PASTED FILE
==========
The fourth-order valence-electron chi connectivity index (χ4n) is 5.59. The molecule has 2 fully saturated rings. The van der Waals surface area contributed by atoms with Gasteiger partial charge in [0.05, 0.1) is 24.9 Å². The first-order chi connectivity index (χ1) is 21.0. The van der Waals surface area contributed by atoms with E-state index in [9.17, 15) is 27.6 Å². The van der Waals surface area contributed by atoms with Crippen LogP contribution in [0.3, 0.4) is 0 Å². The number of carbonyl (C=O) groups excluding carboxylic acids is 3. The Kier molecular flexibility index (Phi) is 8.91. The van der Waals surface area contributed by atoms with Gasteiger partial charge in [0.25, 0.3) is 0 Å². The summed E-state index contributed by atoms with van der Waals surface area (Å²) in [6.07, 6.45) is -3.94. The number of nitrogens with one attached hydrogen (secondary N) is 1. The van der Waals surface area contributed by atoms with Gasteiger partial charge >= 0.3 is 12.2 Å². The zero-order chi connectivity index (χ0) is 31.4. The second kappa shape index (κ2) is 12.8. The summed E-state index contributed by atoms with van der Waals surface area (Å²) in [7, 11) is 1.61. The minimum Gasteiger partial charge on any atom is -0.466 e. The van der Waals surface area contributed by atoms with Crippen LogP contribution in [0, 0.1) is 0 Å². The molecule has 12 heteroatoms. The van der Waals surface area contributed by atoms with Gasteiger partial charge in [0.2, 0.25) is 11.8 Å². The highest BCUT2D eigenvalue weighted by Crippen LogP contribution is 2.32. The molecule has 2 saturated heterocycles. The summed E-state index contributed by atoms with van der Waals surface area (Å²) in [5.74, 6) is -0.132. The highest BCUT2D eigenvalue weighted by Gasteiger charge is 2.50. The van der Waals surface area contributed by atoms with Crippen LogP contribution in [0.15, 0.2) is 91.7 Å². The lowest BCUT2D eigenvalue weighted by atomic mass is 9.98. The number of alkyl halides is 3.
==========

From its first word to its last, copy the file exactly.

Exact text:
The fourth-order valence-electron chi connectivity index (χ4n) is 5.59. The molecule has 2 fully saturated rings. The van der Waals surface area contributed by atoms with Gasteiger partial charge in [0.05, 0.1) is 24.9 Å². The first-order chi connectivity index (χ1) is 21.0. The van der Waals surface area contributed by atoms with E-state index in [9.17, 15) is 27.6 Å². The van der Waals surface area contributed by atoms with Crippen LogP contribution in [0.3, 0.4) is 0 Å². The number of carbonyl (C=O) groups excluding carboxylic acids is 3. The Kier molecular flexibility index (Phi) is 8.91. The van der Waals surface area contributed by atoms with Gasteiger partial charge in [0.25, 0.3) is 0 Å². The summed E-state index contributed by atoms with van der Waals surface area (Å²) in [6.07, 6.45) is -3.94. The number of nitrogens with one attached hydrogen (secondary N) is 1. The van der Waals surface area contributed by atoms with Gasteiger partial charge >= 0.3 is 12.2 Å². The zero-order chi connectivity index (χ0) is 31.4. The second kappa shape index (κ2) is 12.8. The summed E-state index contributed by atoms with van der Waals surface area (Å²) in [7, 11) is 1.61. The minimum Gasteiger partial charge on any atom is -0.466 e. The van der Waals surface area contributed by atoms with Crippen LogP contribution in [0, 0.1) is 0 Å². The molecule has 12 heteroatoms. The van der Waals surface area contributed by atoms with Gasteiger partial charge in [0.2, 0.25) is 11.8 Å². The highest BCUT2D eigenvalue weighted by Crippen LogP contribution is 2.32. The molecule has 2 saturated heterocycles. The summed E-state index contributed by atoms with van der Waals surface area (Å²) in [5.74, 6) is -0.132. The highest BCUT2D eigenvalue weighted by Gasteiger charge is 2.50. The van der Waals surface area contributed by atoms with Crippen LogP contribution in [0.15, 0.2) is 91.7 Å². The lowest BCUT2D eigenvalue weighted by atomic mass is 9.98. The number of alkyl halides is 3.